Is a liquid-filled pressure gauge right for me?

Learn how to troubleshoot common issues with liquid-filled pressure gauges with SJ Gauge's expert guidance in 5 minutes!

SJ Gauge shows the Liquid-Filled Pressure Gauge

1. When to use a liquid-filled pressure gauge? 

Liquid-filled pressure gauges, also known as shock-resistant pressure gauges, are injected with liquid between the pressure gauge case and the components. This lubricates the components so that they are not easily worn, extending the life of the pressure gauge. It can reduce negative effects on the pointer when the pressure change amplitude is large, reduce fluctuations and reduce the impact of vibration on the reading. A liquid-filled pressure gauge is suitable for the use of machinery with large vibration, such as: plastic injection molding machines, compressor machines, and other types of machinery.

2. What should you do if the pressure gauge leaks liquid?

Leakage is uncommon under normal use, but there are several things that may cause leakage.

Liquid leaking from the plug:

  • The oil plug may not be tightened well, because the plug is not completely sealed. In this case, just reinstall the plug and put the pressure gauge on the paper to test whether the liquid is still leaking. 
  • The pressure gauge oil plug was damaged (loss of elasticity, damage, etc.), resulting in liquid leakage. You need to replace the damaged plug and install a new one. 
  • ​For more severe factors (collisions, heavy damage, etc.), you may have to send it back to the manufacturer for replacement or repair.

SJ Gauge shows the Liquid leaking from the plug of pressure gauge

Liquid leaking from the case:

  • The case was not installed properly and needs to be returned to the manufacturer for replacement or repair.
  • The pressure gauge is affected by external factors, resulting in damage to the pressure gauge, recommended replacement.
  • There are defects in the pressure gauge itself, requiring a manufacturer to repair it. 

SJ Gauge shows the Liquid leaking from the pressure gauge case

3. How to choose which liquid? 

The liquid is mainly divided into glycerol and silicone oil, although these two can be used in the pressure gauge, but the effect is different. Both of these liquids have a very good seismic effect, but the price of glycerin is relatively cheaper, and popular in the market. Silicone oil is more expensive, but silicone is more resistant to low temperatures than glycerol. If the ambient temperature is below - 20 °C, glycerol will crystallize, but silicone can still function.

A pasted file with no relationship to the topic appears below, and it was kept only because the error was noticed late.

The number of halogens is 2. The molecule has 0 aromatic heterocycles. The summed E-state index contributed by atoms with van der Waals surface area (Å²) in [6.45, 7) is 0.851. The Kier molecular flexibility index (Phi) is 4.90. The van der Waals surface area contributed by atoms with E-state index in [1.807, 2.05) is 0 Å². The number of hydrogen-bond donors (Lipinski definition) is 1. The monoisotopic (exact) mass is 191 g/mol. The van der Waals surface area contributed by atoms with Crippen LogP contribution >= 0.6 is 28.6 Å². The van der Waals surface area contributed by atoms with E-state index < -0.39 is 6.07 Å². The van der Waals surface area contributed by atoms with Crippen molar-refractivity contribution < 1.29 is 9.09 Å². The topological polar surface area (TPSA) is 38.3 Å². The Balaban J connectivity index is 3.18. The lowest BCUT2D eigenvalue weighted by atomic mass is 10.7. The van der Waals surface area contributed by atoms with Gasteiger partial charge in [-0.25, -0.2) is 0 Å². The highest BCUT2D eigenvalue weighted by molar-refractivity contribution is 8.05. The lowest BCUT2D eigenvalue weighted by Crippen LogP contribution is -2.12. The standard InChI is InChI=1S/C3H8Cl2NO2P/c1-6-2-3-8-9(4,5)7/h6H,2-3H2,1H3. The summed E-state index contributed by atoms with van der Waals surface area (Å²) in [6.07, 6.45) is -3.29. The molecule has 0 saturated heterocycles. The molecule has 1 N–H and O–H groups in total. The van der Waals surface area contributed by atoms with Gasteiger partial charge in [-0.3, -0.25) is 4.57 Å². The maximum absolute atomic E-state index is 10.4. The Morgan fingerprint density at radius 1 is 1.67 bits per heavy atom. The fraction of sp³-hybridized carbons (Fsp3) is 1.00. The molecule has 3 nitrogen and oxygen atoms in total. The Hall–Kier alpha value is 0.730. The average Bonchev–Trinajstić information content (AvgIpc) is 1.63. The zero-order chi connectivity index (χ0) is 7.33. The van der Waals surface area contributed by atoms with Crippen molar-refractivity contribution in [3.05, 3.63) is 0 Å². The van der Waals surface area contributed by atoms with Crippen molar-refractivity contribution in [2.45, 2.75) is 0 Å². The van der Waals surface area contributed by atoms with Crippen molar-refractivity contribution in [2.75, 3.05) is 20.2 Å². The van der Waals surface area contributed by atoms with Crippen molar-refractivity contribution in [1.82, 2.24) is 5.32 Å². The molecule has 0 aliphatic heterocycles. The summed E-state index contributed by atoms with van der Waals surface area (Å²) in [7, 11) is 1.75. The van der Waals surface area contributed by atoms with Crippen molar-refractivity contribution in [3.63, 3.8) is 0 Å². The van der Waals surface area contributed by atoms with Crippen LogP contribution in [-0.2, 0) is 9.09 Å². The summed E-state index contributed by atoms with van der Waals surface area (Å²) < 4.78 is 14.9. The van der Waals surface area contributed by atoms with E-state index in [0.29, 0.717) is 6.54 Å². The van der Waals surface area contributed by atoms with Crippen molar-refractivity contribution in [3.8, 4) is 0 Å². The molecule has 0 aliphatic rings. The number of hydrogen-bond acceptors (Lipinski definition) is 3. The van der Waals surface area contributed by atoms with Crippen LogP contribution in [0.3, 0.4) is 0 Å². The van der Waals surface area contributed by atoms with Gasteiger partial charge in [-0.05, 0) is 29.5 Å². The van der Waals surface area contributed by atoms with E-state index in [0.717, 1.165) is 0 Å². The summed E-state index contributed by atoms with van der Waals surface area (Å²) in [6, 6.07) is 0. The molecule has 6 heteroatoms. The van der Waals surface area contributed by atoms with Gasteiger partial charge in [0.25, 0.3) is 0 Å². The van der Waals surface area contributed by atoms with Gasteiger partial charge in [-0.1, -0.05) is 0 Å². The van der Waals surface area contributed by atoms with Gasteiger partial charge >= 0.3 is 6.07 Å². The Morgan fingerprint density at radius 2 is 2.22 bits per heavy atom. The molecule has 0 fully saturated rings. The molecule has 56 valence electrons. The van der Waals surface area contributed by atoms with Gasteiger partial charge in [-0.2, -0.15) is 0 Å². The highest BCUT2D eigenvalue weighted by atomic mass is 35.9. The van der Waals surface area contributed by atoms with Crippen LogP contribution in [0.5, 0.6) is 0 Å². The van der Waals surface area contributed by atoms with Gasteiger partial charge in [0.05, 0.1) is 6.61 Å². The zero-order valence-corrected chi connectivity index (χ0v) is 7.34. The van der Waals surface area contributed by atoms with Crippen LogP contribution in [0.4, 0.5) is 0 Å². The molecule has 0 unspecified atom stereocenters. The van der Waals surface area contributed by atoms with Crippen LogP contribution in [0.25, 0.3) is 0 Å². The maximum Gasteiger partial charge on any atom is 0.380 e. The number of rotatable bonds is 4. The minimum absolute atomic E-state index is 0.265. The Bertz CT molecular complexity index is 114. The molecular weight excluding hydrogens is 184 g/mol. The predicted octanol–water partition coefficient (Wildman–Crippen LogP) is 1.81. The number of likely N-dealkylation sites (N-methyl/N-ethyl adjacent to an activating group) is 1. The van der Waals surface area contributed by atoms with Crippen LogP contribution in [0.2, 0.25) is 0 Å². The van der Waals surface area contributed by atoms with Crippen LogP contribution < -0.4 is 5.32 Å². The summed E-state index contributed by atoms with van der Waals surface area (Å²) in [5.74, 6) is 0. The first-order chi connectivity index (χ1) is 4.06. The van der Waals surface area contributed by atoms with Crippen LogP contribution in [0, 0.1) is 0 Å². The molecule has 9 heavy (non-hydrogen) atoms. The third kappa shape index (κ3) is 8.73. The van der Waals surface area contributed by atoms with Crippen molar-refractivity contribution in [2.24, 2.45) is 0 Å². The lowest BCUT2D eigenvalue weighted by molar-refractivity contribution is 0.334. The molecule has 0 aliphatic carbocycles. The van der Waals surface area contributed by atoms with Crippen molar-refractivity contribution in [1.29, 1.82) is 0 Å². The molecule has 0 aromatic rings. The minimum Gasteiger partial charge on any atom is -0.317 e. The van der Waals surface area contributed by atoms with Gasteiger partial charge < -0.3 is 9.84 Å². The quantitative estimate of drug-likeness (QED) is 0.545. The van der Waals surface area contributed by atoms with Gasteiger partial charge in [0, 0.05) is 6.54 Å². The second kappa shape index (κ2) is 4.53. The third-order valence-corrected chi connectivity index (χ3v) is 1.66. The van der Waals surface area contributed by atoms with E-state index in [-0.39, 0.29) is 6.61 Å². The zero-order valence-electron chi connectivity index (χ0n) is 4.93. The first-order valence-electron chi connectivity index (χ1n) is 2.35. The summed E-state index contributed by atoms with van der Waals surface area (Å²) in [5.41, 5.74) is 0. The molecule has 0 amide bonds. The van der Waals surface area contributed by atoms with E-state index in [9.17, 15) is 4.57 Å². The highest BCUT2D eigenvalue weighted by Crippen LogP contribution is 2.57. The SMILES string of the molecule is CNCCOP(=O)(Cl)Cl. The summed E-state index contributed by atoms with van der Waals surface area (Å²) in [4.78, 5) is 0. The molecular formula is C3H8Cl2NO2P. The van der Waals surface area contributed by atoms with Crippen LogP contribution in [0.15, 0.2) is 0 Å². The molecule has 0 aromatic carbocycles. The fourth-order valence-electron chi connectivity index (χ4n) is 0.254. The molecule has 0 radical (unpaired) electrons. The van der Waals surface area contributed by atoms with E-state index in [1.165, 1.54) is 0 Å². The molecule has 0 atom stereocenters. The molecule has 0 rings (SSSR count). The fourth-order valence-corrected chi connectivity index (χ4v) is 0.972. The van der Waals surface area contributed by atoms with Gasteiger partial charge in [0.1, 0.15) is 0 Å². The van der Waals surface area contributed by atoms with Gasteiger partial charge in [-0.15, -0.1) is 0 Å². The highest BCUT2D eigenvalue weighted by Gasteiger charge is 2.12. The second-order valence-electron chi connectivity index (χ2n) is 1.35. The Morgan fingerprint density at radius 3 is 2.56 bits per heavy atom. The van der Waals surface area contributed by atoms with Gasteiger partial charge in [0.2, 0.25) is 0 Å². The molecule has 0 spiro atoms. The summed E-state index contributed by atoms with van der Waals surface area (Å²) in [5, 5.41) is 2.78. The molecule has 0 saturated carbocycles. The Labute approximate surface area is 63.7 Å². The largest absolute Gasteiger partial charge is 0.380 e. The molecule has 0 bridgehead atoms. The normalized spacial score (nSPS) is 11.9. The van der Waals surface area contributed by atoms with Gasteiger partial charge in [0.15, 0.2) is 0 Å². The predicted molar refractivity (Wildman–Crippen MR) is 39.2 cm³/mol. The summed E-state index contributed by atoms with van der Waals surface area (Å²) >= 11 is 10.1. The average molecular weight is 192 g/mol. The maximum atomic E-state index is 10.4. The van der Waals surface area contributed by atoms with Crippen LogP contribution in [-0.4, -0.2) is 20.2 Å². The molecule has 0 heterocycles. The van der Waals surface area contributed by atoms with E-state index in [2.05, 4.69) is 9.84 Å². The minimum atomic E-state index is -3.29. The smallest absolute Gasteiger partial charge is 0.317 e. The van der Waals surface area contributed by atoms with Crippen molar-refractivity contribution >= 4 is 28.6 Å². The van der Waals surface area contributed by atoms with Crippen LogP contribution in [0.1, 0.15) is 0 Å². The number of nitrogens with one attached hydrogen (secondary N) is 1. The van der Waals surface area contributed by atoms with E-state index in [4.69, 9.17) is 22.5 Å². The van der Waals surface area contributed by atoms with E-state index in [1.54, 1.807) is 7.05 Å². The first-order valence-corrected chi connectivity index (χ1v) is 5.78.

4. Can the gauge be used if the liquid is not full? 

Yes, as long as the liquid is about 80% full, and the components are completely covered and protected.

5. Why does the liquid turn yellow? Can it still be used when this happens?

It is not recommended to use a liquid pressure gauge if the liquid has turned yellow. This can lead to difficulties and even obscure reading. 

The liquid may turn yellow due to the following reasons:

  • Prolonged exposure to the sun
  • Use at high temperatures
  • A problem with the liquid itself
  • Unwashed welding of the bourdon tube
  • The dial and pointer have faded

When the liquid turns yellow, you can just pour out the spoiled  liquid and use it as a general pressure gauge, or inject new liquid into it.

6. Why can't the pressure gauge return to zero?

The pointer can't return to zero mainly due to the following reasons:

  • The pressure is unbalanced inside and outside of the pressure gauge, causing the pointer to become non-zero. When using a liquid-filled pressure gauge, open the oil plug, let the internal and external atmospheric pressure balance. After the gauge returns to zero, close the oil plug.
  • ​The pressure gauge is damaged, resulting in damage to the part. 
  • ​The operating environment temperature is too high, resulting in deformation of the Bourdon tube. This can prevent the pointer from returning to zero and the pressure to be inaccurate.

We hope that after this short article, everyone has more knowledge of liquid-filled pressure gauges! Click below to read more and learn more about pressure gauges!